First of all, a sandwich you can barely pronounce has got to be good. I have heard about these mystical Vietnamese sandwiches many, many times, but had yet to come face to face with one-until this week. I set my sights on the Phamish truck, known for its spring rolls, iced Vietnamese coffee, and of course, the traditional banh mi sandwiches. There is technically an accent over one of the letters in the “banh” part of the situation, but my keyboard and I don’t know each other that well, so let’s just say it’s implied. And the “h” at the end is purely decorative, apparently.

A French bread baguette filled with heavenly layers of pork, chicken, or beef, and a crispety crunchetty mini-salad of fresh veggies. Cucumber strips, carrot sticks, cilantro, and ambitiously thick slices of hot pepper. Cold, hot, spicy, salty, fresh, and crunchy all at once, all fighting for your attention. It’s a draw until you get to the pepper slice, which handily wins.

On this particular day, the Phamish truck was stationed outside an office building on a shady street in Beverly Hills. A very different crowd than my hippie friends at the farmer’s market in Los Feliz. Web designers with ID tags on lanyards around their necks, and computer programmers with converse peeking out of their dress pants. (Note: I am 100% speculating on the above listed professions. “Web designers and computer programmers” is my way of summing up the entire group of people who work with computers and websites, and anything else smaller than a breadbox that can launch a missile or buy stock-I have no capacity for nuance in this field.)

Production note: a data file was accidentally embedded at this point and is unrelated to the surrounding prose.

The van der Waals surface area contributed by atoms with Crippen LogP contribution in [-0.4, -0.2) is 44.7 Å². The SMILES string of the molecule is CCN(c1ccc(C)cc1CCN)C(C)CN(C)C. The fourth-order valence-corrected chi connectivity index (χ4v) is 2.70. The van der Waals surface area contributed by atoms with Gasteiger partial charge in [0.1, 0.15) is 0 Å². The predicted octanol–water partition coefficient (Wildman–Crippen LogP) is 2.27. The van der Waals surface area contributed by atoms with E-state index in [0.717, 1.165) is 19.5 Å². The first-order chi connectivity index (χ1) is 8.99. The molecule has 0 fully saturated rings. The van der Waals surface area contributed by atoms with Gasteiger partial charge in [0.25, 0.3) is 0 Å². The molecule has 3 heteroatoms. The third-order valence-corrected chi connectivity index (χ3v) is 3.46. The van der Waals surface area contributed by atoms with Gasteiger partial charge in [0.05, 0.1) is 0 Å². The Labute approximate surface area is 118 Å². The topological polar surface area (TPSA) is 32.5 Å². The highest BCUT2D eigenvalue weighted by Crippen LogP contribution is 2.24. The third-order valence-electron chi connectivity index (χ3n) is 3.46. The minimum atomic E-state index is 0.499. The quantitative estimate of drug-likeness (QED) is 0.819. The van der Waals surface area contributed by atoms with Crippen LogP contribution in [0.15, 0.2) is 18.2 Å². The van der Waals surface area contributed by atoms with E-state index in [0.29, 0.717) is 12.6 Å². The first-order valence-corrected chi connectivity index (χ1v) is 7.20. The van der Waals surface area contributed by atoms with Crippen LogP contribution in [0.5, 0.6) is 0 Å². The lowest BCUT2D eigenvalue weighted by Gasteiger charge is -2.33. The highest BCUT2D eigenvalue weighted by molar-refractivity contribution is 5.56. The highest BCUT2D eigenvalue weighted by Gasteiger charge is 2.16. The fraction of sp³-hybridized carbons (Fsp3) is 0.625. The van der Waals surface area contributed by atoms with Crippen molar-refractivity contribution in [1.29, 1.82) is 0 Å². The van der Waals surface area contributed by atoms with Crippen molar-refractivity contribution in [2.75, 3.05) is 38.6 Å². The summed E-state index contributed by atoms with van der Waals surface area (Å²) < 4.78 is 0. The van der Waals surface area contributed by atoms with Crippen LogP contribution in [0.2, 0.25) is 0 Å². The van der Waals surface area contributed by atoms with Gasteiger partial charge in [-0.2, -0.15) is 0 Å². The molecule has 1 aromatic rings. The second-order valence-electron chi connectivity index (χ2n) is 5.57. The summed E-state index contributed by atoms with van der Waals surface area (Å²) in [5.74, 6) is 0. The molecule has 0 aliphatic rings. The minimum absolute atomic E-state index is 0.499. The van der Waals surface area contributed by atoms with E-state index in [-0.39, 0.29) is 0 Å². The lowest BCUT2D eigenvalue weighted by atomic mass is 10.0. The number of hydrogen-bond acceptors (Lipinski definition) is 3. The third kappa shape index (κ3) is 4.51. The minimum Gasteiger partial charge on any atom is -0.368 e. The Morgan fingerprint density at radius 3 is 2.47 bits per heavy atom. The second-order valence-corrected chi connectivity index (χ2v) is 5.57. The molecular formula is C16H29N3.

I heard people in front of me ordering it cut in half and condensed. Less bread. Not for me. “Less is More” is a paradox, and I rarely to never eat paradoxes. I got the lemongrass pork banh mi and took a seat on the grass next to a bubbly group of (maybe, maybe not) web designers and computer programmers. As I unwrapped my treasure, I instantly understood the “less bread” idea. If a sandwich could say “en garde!,” it would have. It wasn’t so much a sandwich as a dare-16 inches long, and almost comical, as though it should say ACME in block letters along the side. And the final blow…it was scrumptious.